• By Liza Torborg

Mayo Clinic Q and A: Early Bone Density Test May Be Useful for Some Women

February 2, 2016

middle-aged woman looking relaxed, thoughtful, calm, meditative
DEAR MAYO CLINIC:
I am 49 and in good health but am concerned about osteoporosis since I went through menopause at an early age (44). Are weight-bearing exercises sufficient to prevent osteoporosis, or should I also take calcium supplements? Should I have a bone density test earlier than the typical recommended age of 65?

ANSWER: Menopause does increase your risk of osteoporosis. Exercise may help lower that risk. Getting enough calcium and vitamin D can make a difference, too. Your doctor can assess your diet to see if you need supplements. To help you understand your overall risk of developing osteoporosis, an early bone density test may be useful in your situation.

Your body regularly makes new bone and breaks down old bone. When you’re young, your body makes new bone faster than it breaks down old bone, and your bone mass increases. Most people reach their peak bone mass in their mid-20s to mid-30s. The higher your peak bone mass, the more bone your body has to sustain bone health throughout the rest of your life.

Osteoporosis risk rises with age because as you get older, you lose bone faster than your body can make it. Osteoporosis occurs when the body’s creation of new bone can no longer keep up with the breakdown of old bone. Bones then become weak and brittle and can break easily. Menopause raises your risk of osteoporosis because during the first few years after menopause, women tend to lose bone density at a rapid rate.medical illustration of fractured bone, osteoporosis

Regular exercise may help slow bone loss. A combination of strength training exercises with weight-bearing exercises is usually best. Strength training helps strengthen muscles and bones in your arms and upper spine. Weight-bearing exercises — such as walking, jogging, running, stair climbing, skipping rope or skiing — have a positive effect on the entire skeleton, and particularly benefit the bones in your legs, hips and lower spine.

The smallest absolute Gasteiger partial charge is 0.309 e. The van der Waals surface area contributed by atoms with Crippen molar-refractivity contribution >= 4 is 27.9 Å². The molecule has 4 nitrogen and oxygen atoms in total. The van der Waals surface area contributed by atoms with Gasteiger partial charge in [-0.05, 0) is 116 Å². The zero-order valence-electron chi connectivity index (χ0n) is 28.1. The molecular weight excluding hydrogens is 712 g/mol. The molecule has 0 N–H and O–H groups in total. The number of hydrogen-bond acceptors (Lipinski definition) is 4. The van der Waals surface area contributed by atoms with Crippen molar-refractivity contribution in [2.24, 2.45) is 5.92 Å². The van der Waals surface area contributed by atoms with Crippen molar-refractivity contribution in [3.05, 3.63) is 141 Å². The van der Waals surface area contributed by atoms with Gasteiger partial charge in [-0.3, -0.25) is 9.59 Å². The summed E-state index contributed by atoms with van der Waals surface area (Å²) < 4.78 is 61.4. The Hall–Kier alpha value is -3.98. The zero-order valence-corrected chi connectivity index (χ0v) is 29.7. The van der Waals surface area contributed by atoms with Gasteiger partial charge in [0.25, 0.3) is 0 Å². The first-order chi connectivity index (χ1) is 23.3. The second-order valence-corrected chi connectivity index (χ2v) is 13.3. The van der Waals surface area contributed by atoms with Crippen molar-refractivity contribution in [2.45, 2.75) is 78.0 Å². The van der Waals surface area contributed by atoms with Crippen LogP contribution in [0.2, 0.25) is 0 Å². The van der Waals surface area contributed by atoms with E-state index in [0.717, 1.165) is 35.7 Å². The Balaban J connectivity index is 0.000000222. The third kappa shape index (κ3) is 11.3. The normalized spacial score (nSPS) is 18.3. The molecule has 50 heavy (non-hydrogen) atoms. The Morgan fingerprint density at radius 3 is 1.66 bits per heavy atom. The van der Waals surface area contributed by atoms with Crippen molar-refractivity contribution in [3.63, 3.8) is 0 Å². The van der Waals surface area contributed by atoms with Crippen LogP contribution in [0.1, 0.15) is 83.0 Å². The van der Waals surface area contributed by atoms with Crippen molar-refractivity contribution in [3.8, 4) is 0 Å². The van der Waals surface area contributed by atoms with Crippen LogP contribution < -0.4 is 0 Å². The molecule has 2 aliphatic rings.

Getting enough calcium and vitamin D in your diet also can help keep your bones healthy. Men and women between the ages of 18 and 50 need 1,000 milligrams of calcium a day. That increases to 1,200 milligrams when women turn 50 and when men turn 70. But because you have already gone through menopause, your calcium requirements may be at the higher level even though you’re still in your 40s.

Good sources of calcium include low-fat dairy products, dark green leafy vegetables, canned sardines with bones, canned salmon and soy products. Many cereals and juices are calcium-fortified. If you can’t get enough calcium in your diet, your doctor may recommend a supplement.

Vitamin D is necessary for your body to absorb calcium. Many people get all the vitamin D they need from sunlight. To make sure, your doctor can do a blood test to determine your vitamin D level. If it is too low, you may need a vitamin D supplement. At your age, the recommended daily intake of vitamin D or exposure to it via sunlight is 600 international units.

A bone density test is one way to check the health of your bones. It measures how many grams of calcium and other bone minerals are in a segment of your bone. The higher the bone mineral content, the denser the bones are. The denser the bones are, the stronger they generally are and the less likely they are to break.

In women who have never broken a bone and who don’t have other osteoporosis risk factors, a bone density test to screen for osteoporosis is recommended at age 65. Because you are post-menopausal in your 40s, it’s likely you will need this test sooner even if you haven’t had a bone fracture. Depending on your level of osteoporosis risk, it could be as soon as age 50. Talk to your doctor to find out what’s best for you. Dr. Bart Clarke, Endocrinology, Mayo Clinic, Rochester, Minn.

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